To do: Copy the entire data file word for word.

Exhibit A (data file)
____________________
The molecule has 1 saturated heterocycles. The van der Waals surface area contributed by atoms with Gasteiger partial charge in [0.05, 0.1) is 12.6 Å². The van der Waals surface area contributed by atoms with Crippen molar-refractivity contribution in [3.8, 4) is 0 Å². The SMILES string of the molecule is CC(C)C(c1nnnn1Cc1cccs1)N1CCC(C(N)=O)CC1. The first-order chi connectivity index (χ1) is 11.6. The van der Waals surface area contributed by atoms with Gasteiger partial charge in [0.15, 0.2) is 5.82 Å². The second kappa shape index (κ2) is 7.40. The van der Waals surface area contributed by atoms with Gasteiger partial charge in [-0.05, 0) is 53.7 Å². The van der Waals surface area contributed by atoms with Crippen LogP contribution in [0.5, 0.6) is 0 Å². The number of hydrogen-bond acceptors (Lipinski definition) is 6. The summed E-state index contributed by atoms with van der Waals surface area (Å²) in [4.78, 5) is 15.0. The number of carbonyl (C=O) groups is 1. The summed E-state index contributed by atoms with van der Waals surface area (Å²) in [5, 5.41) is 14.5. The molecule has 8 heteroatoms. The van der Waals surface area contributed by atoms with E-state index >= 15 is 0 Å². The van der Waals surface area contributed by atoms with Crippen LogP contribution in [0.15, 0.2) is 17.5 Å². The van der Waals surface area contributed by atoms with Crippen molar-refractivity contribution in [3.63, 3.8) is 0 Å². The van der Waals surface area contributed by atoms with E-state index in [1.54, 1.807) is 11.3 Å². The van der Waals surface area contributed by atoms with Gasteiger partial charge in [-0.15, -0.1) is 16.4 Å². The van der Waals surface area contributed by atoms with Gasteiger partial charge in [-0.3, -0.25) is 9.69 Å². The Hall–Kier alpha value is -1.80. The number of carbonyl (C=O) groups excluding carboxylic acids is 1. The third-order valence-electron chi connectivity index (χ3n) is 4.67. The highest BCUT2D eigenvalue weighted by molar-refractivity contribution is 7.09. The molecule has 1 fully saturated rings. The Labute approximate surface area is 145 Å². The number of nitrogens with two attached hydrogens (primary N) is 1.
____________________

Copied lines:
The molecule has 1 saturated heterocycles. The van der Waals surface area contributed by atoms with Gasteiger partial charge in [0.05, 0.1) is 12.6 Å². The van der Waals surface area contributed by atoms with Crippen molar-refractivity contribution in [3.8, 4) is 0 Å². The SMILES string of the molecule is CC(C)C(c1nnnn1Cc1cccs1)N1CCC(C(N)=O)CC1. The first-order chi connectivity index (χ1) is 11.6. The van der Waals surface area contributed by atoms with Gasteiger partial charge in [0.15, 0.2) is 5.82 Å². The second kappa shape index (κ2) is 7.40. The van der Waals surface area contributed by atoms with Gasteiger partial charge in [-0.05, 0) is 53.7 Å². The van der Waals surface area contributed by atoms with Crippen LogP contribution in [0.5, 0.6) is 0 Å². The number of hydrogen-bond acceptors (Lipinski definition) is 6. The summed E-state index contributed by atoms with van der Waals surface area (Å²) in [4.78, 5) is 15.0. The number of carbonyl (C=O) groups is 1. The summed E-state index contributed by atoms with van der Waals surface area (Å²) in [5, 5.41) is 14.5. The molecule has 8 heteroatoms. The van der Waals surface area contributed by atoms with E-state index >= 15 is 0 Å². The van der Waals surface area contributed by atoms with Crippen LogP contribution in [0.15, 0.2) is 17.5 Å². The van der Waals surface area contributed by atoms with Crippen molar-refractivity contribution in [3.63, 3.8) is 0 Å². The van der Waals surface area contributed by atoms with E-state index in [1.54, 1.807) is 11.3 Å². The van der Waals surface area contributed by atoms with Gasteiger partial charge in [-0.15, -0.1) is 16.4 Å². The van der Waals surface area contributed by atoms with Gasteiger partial charge in [-0.3, -0.25) is 9.69 Å². The Hall–Kier alpha value is -1.80. The number of carbonyl (C=O) groups excluding carboxylic acids is 1. The third-order valence-electron chi connectivity index (χ3n) is 4.67. The highest BCUT2D eigenvalue weighted by molar-refractivity contribution is 7.09. The molecule has 1 fully saturated rings. The Labute approximate surface area is 145 Å². The number of nitrogens with two attached hydrogens (primary N) is 1.